Paint Recycling, Disposal, and Storage

How to Store and Recycle Paint the Right Way

Do you want to learn how to store that expensive can of paint for later use? Want to recycle your paint but don’t know where to start? This article outlines the right way to store and recycle leftover paint so you can save some money and Mother Earth at the same time.

You’ve spruced up your outdated furniture, slapped a new white coat on the door, and the shed looks better now than when you first put it up—great. Now it’s time to find something to do with that half-empty can of paint you’ve got leftover. Depending on the type you have, you can either recycle it with hazardous waste, toss it in the trash, or save it for a rainy day (paint doesn’t come cheap).

This article will cover everything you need to know about safely storing and disposing of paint.

How to Store Paint Like a Pro

Latex paint is good for up to a year after it’s been opened and makes a great base or quick-fix on surfaces that’ll be out of sight. Oil-based paints are good for up to 15 years. What we’re trying to say is there’s no reason not to store them for future use. Here’s how:

  • Wipe the grooves of the can clean for a tight seal
  • Seal the lid by tapping it with a rubber mallet (if you don’t have one, put a piece of wood on the lid and use a hammer)
  • Store it upside down in a cool, dry place
  • Write the formula on the lid so you know how to get the exact color again
  • Be sure to keep it out of the reach of children and pets

Pro Tip: Store paint in plastic bottles to minimize exposure to oxygen. This paint hack will keep it in good condition longer.

Reusing Paint

Need to fix up a few things around the yard? Open up that paint! But don’t use a screwdriver, it might warp the lid and make it difficult to seal. Use a key if possible or one of the special tools given to you by the store. Here are some tips:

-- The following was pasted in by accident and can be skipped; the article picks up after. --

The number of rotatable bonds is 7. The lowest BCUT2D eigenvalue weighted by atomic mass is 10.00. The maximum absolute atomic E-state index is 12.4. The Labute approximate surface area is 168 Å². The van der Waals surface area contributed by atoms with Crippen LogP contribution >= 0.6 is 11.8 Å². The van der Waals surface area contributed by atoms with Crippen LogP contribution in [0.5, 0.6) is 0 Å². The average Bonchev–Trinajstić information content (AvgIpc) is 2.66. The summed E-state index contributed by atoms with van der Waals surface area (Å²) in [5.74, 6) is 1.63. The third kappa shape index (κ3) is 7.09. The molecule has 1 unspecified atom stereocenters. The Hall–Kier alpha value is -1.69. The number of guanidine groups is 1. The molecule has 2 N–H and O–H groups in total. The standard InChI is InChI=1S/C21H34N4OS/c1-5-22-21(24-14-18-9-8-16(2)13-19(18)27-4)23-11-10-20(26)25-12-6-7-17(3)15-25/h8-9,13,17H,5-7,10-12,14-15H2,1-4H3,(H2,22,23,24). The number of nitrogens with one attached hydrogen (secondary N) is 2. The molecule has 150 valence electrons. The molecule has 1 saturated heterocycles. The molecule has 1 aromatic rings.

• Smell latex paint first. If it’s rancid, ditch it (properly!).
  • Make sure the paint blends together smoothly. If it’s lumpy, it has got to go.
  • If you aren’t sure, put some paint onto a piece of paper and check its composition.

Disposing of Paint

There are a few options for disposing of paint safely. The right one for you depends on the type of paint you have.

Latex Paint

You should look into paint recycling programs in your local area. Someone might be able to use your unused latex paint. Check with local schools, painting companies, or the municipality to find a program near you. If you can’t recycle it, throw it out. Here’s how:

  • Dry it out: Pour the paint into a plastic container and dry it out with an equal portion of kitty litter or some scraps of paper.
  • Mix it: Mix it together until it’s dry.
  • Leave it: Let it sit for an hour.
  • Trash it: Latex paint is not considered toxic, so it’s fine in the trash.
  • Recycle the Can: Empty paint cans can go in the bin with other metals once they’re dry.

Oil-Based Paint

Oil paints are a bit trickier and could be hazardous. Follow these steps to dispose of them safely.

  • Check the Label: Are there any hazardous materials? If so, you’ll need special disposal.
  • Dry it: Let the can air dry or mix in kitty litter or a commercial paint hardener.
  • Find a Facility: Find a hazardous waste disposal facility and drop it off.

That’s it. Storing and recycling paint doesn’t have to be difficult or dangerous. Just remember that it should never go down the drain or out in the yard. Dry it out and dispose of it in the trash or by finding the right recycle center.